Updated: Jul 17, 2020
Our mindset has the power to shape our experience of the world. Our mindset is so powerful that it can steer the level of health, joy and success in our lives. Negativity increases our feelings of anxiety, depression, and low self-worth, while positivity makes us feel more alive, confident and resilient. But often we feel we have no power over our mindset and are at the mercy of the circumstances that are thrown at us.
Positivity is about intention
It is true that some of people are naturally more positive leaning than others, but anyone who does have a positive mindset can tell you that this mindset is a choice. Whether someone is naturally positive, or they had to work at becoming so (raising my hand here!), having this mindset is an intentional act of searching for the options one has available to perceive a seemingly undesirable situation as one that offers an opportunity or has a “bright side” so-to-speak.
Can you think of an undesirable situation you’re in now where it hasn’t even occurred to you to think of a positive way to look at it? I’ll give you a personal example. I remember having a job I absolutely hated. Getting out of bed each week day was a sheer act of will because I dreaded the day ahead of me. For a while I felt completely stuck, especially because I didn’t know what I wanted to do next. I reframed the situation by seeing the opportunity to take inventory of what I wanted. I became purposeful about doing the work to know myself deeper: my strengths, my ideal work culture, leaders I look up to, the conditions in which I feel in a productive and high performing flow. Being stuck lit a fire under me to collect data and get super clear on my criteria to feel satisfied in the next opportunity. This gave me improved focus and direction in the opportunities I pursued going forward. But I wouldn’t have gotten there if this job hadn’t forced me to do the self-reflective work. As it turns out, my setback set me up to win!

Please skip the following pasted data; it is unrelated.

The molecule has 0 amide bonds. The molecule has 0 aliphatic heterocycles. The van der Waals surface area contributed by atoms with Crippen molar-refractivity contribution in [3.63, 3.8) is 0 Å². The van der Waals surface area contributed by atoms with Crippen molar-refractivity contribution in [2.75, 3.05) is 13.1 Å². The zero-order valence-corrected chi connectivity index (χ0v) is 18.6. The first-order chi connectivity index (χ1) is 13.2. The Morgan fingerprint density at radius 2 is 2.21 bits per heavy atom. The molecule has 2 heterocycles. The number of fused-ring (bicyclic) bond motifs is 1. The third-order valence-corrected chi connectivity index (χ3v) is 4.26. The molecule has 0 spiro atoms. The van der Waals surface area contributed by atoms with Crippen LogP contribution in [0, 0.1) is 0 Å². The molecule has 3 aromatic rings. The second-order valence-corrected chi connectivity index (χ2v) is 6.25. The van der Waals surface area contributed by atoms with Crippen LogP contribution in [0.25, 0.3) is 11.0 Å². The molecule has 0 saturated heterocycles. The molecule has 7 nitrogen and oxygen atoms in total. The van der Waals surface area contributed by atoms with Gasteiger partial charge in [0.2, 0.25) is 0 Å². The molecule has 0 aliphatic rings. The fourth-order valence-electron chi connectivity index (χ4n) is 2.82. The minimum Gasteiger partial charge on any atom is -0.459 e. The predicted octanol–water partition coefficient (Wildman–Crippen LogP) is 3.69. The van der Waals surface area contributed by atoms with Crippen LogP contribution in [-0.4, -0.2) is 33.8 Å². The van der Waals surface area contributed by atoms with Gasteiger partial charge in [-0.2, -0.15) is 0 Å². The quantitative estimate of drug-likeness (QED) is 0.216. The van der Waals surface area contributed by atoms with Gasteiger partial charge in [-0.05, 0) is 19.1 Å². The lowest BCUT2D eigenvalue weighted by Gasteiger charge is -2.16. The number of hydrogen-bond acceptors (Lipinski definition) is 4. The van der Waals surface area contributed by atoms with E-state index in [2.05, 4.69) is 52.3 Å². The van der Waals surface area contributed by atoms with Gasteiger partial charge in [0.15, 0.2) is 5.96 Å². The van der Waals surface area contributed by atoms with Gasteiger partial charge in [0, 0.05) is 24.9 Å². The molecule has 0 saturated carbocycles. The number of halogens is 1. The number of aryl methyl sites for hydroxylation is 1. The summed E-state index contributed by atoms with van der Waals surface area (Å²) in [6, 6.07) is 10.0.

Reframing shifts perspective
Reframing is a technique often used in therapy to help create a different way of looking at a situation, person, or relationship by changing its meaning. When you reframe, you are actively allowing yourself to see another angle beyond the automatic negative view. Below are questions you can ask yourself to reframe and break out of the spiral of negative thought.
Is there a valuable learning opportunity available for me in this situation?
Is this setback actually a challenge that I can overcome with a different approach?
Can I be grateful for the personal growth that I can carry with me from this experience?
Is a perceived loss actually an opportunity for me to make myself available for something better?
What evidence do I have from my past that tells me I can overcome this adversity?
Developing a positive mindset takes consistency. A great way for these reframes to become a habit is to practice journaling. Putting your thoughts down on paper helps you develop self-awareness of your mindset around an issue and reflecting on how a reframe can expand your point of view. Once you get in the habit of reframing, you’ll start to notice that it comes more naturally to you. Yes, a mindset can become a habit!
Positivity is power
I love reframing to help my clients feel empowered. When the lightbulb turns on in my clients’ mind and she realizes she has more power in a situation than she previously thought, I consider that a huge win. Essentially choosing positive thought through reframing allows us to step into our personal power. Rather than being victim to whatever life throws at you, you are actively creating the experience YOU want.